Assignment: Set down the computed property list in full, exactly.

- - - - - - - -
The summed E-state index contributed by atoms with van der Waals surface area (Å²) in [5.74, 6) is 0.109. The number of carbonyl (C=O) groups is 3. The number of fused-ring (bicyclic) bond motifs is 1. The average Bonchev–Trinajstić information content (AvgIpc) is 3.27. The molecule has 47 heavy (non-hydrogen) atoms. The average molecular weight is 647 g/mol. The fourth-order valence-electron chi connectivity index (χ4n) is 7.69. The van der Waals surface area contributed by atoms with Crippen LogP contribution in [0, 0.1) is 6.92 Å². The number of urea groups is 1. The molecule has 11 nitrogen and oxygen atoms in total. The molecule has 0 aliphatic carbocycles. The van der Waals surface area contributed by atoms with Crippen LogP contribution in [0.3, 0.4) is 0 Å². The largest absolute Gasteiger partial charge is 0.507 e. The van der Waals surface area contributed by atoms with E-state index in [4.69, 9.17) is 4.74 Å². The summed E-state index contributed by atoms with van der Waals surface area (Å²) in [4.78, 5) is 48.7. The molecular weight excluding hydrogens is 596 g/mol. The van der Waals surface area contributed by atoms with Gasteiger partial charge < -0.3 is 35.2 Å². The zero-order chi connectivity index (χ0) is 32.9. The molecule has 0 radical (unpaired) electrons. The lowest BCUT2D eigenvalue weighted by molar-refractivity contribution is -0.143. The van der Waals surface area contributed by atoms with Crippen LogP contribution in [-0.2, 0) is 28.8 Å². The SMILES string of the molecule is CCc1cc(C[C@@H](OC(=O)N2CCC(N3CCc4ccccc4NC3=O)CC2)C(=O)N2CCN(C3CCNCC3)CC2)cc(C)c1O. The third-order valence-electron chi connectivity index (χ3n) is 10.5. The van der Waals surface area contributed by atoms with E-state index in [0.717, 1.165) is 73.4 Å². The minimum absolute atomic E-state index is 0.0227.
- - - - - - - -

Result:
The summed E-state index contributed by atoms with van der Waals surface area (Å²) in [5.74, 6) is 0.109. The number of carbonyl (C=O) groups is 3. The number of fused-ring (bicyclic) bond motifs is 1. The average Bonchev–Trinajstić information content (AvgIpc) is 3.27. The molecule has 47 heavy (non-hydrogen) atoms. The average molecular weight is 647 g/mol. The fourth-order valence-electron chi connectivity index (χ4n) is 7.69. The van der Waals surface area contributed by atoms with Crippen LogP contribution in [0, 0.1) is 6.92 Å². The number of urea groups is 1. The molecule has 11 nitrogen and oxygen atoms in total. The molecule has 0 aliphatic carbocycles. The van der Waals surface area contributed by atoms with Crippen LogP contribution in [0.3, 0.4) is 0 Å². The largest absolute Gasteiger partial charge is 0.507 e. The van der Waals surface area contributed by atoms with E-state index in [4.69, 9.17) is 4.74 Å². The summed E-state index contributed by atoms with van der Waals surface area (Å²) in [4.78, 5) is 48.7. The molecular weight excluding hydrogens is 596 g/mol. The van der Waals surface area contributed by atoms with Gasteiger partial charge < -0.3 is 35.2 Å². The zero-order chi connectivity index (χ0) is 32.9. The molecule has 0 radical (unpaired) electrons. The lowest BCUT2D eigenvalue weighted by molar-refractivity contribution is -0.143. The van der Waals surface area contributed by atoms with Crippen LogP contribution in [-0.2, 0) is 28.8 Å². The SMILES string of the molecule is CCc1cc(C[C@@H](OC(=O)N2CCC(N3CCc4ccccc4NC3=O)CC2)C(=O)N2CCN(C3CCNCC3)CC2)cc(C)c1O. The third-order valence-electron chi connectivity index (χ3n) is 10.5. The van der Waals surface area contributed by atoms with E-state index in [0.717, 1.165) is 73.4 Å². The minimum absolute atomic E-state index is 0.0227.